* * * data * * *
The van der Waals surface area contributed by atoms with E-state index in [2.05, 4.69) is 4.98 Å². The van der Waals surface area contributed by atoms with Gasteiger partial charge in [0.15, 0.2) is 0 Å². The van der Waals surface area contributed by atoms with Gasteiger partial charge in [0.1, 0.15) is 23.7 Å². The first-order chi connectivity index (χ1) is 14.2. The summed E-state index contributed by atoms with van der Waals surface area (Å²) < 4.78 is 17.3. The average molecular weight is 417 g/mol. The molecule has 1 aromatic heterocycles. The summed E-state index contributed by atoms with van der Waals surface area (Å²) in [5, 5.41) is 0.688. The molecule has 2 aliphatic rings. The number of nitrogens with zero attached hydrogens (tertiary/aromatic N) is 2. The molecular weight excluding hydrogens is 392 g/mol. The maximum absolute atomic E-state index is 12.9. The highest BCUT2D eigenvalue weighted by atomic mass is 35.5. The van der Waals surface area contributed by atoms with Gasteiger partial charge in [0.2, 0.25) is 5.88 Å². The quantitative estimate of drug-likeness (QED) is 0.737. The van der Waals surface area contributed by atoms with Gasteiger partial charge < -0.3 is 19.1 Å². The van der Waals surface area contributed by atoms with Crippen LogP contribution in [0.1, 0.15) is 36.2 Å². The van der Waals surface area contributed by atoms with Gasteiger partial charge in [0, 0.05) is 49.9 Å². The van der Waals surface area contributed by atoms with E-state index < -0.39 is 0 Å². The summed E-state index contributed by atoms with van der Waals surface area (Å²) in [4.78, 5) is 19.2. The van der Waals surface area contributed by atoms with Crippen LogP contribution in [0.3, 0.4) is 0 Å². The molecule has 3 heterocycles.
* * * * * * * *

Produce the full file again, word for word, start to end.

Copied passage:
The van der Waals surface area contributed by atoms with E-state index in [2.05, 4.69) is 4.98 Å². The van der Waals surface area contributed by atoms with Gasteiger partial charge in [0.15, 0.2) is 0 Å². The van der Waals surface area contributed by atoms with Gasteiger partial charge in [0.1, 0.15) is 23.7 Å². The first-order chi connectivity index (χ1) is 14.2. The summed E-state index contributed by atoms with van der Waals surface area (Å²) < 4.78 is 17.3. The average molecular weight is 417 g/mol. The molecule has 1 aromatic heterocycles. The summed E-state index contributed by atoms with van der Waals surface area (Å²) in [5, 5.41) is 0.688. The molecule has 2 aliphatic rings. The number of nitrogens with zero attached hydrogens (tertiary/aromatic N) is 2. The molecular weight excluding hydrogens is 392 g/mol. The maximum absolute atomic E-state index is 12.9. The highest BCUT2D eigenvalue weighted by atomic mass is 35.5. The van der Waals surface area contributed by atoms with Gasteiger partial charge in [0.2, 0.25) is 5.88 Å². The quantitative estimate of drug-likeness (QED) is 0.737. The van der Waals surface area contributed by atoms with Gasteiger partial charge < -0.3 is 19.1 Å². The van der Waals surface area contributed by atoms with Crippen LogP contribution in [0.1, 0.15) is 36.2 Å². The van der Waals surface area contributed by atoms with Gasteiger partial charge in [0, 0.05) is 49.9 Å². The van der Waals surface area contributed by atoms with E-state index < -0.39 is 0 Å². The summed E-state index contributed by atoms with van der Waals surface area (Å²) in [4.78, 5) is 19.2. The van der Waals surface area contributed by atoms with Crippen LogP contribution in [0.3, 0.4) is 0 Å². The molecule has 3 heterocycles.